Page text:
Bradley Manning should be free

July 30, 2013
Supporters of Bradley Manning in Sydney on July 27. Photo: Vlaudin Vega.

Support WikiLeaks and Assange Coalition released this statement on July 31.

The conviction of US Private First Class Bradley Manning for 19 offences, including five counts of espionage, is a travesty of justice.

Manning is not a spy who betrayed his country, but a courageous whistleblower who acted on his conscience when he leaked US government documents to WikiLeaks.

He should have been commended, not prosecuted, for revealing evidence of war crimes, human rights abuses and corruption.

Manning is a political prisoner whose show trial was designed to draw attention away from the wrongdoing which he revealed, and to deter others from following his example.

The rules of the military court, which convicted him of all but two of the charges, were rigged against him from the outset, and the charges altered in the prosecution’s favour during the final days of his trial.

While Manning was acquitted of the capital offence of "aiding the enemy", he now faces a sentence of up to 136 years in prison, while those responsible for the crimes he revealed walk free. He has already been imprisoned for three years, 11 months of which were spent in conditions amounting to torture.

Evidence tendered by the defence during his trial showed that Manning chose not to disclose top secret documents, nor did he disclose information indiscriminately as his detractors have claimed.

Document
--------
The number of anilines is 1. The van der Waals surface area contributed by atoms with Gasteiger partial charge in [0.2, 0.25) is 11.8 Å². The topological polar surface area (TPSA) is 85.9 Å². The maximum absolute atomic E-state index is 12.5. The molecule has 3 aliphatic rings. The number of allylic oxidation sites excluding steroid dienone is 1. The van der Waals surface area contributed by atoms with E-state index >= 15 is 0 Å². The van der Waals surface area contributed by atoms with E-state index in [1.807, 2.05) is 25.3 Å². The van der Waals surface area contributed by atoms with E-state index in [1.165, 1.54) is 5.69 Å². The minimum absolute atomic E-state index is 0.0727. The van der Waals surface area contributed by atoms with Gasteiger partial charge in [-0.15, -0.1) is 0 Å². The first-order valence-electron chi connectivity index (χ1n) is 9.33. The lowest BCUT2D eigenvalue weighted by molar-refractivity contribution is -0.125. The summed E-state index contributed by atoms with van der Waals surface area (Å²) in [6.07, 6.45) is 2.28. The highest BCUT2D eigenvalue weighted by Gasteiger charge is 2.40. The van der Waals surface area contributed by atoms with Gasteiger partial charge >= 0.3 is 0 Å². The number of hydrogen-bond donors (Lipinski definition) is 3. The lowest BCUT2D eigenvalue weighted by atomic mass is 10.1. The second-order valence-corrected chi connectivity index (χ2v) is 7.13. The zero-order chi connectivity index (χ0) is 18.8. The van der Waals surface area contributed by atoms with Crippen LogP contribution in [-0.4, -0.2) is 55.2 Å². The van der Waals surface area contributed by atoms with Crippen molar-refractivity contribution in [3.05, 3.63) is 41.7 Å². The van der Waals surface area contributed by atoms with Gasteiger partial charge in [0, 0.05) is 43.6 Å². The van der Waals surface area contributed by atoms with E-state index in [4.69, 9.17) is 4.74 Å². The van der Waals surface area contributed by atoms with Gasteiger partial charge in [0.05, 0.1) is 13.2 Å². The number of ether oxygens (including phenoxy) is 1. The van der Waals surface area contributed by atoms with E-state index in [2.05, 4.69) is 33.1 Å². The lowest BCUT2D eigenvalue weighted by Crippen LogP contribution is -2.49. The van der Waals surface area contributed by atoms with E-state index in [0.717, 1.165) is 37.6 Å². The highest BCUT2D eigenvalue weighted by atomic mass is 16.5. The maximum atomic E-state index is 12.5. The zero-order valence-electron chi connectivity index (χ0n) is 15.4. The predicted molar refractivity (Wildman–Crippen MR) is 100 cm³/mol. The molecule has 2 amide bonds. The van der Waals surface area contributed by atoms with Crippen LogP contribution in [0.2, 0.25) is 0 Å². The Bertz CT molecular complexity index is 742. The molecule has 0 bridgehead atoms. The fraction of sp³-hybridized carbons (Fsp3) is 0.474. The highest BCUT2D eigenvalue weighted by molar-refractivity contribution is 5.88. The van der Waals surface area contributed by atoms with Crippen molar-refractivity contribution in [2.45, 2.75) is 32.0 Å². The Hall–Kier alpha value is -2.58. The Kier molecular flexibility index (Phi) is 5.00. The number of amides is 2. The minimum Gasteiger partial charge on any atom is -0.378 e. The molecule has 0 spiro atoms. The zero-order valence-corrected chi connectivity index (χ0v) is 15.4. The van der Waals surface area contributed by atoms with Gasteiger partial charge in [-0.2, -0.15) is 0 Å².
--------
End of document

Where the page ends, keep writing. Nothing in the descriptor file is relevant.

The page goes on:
Rather, he selectively leaked information because he wanted to “spark a domestic debate on the role of the military and our foreign policy in general”.

But the US government wants to silence such debate, and is resorting to increasingly authoritarian measures in order to do so. Manning is just one of a record number of whistleblowers to be prosecuted by the Obama administration under the US Espionage Act.

Edward Snowden, who revealed details of the US government’s vast, unconstitutional surveillance program, has become the latest to be charged under this act.

In response to Manning’s leaks, the Obama government introduced the so-called “insider threat program” in 2011. This initiative mandates government employees to report behaviour deemed to identify potential whistleblowers amongst their colleagues, and equates leaking information to the media with espionage.

The US government is increasingly targeting journalists as well as whistleblowers, including WikiLeaks and its founder, Julian Assange.

WikiLeaks has been the subject of a secret grand jury investigation since 2010 and arguments made by the prosecution during Manning’s trial show that the US government regards Assange as a co-conspirator in Manning’s “crimes”.

This is another clear indication that the US government intends to prosecute Assange for legitimate and legal publishing activities, yet the Australian government continues to refuse to defend him.

In a recent Senate budget estimates committee meeting, Foreign Minister Bob Carr was asked whether the Australian government had told the US that, as a journalist, Assange should be protected under the First Amendment of the US Constitution.

Carr replied: “Not to my knowledge, no … Why would we do that?"

Manning’s trial and convictions have brought into sharp focus the US government’s willingness to override fundamental principles of justice in order to supress dissent and avoid accountability for its actions.

The Sydney Support Assange and WikiLeaks Coalition calls on the Australian government to urgently demand that the US government end its criminal investigation into Julian Assange and WikiLeaks.

We call on the US government to end its persecution of whistleblowers and journalists, and free Bradley Manning immediately.

You need Green Left, and we need you!

Green Left is funded by contributions from readers and supporters. Help us reach our funding target.

Make a One-off Donation or choose from one of our Monthly Donation options.

Become a supporter to get the digital edition for $5 per month or the print edition for $10 per month. One-time payment options are available.

You can also call 1800 634 206 to make a donation or to become a supporter. Thank you.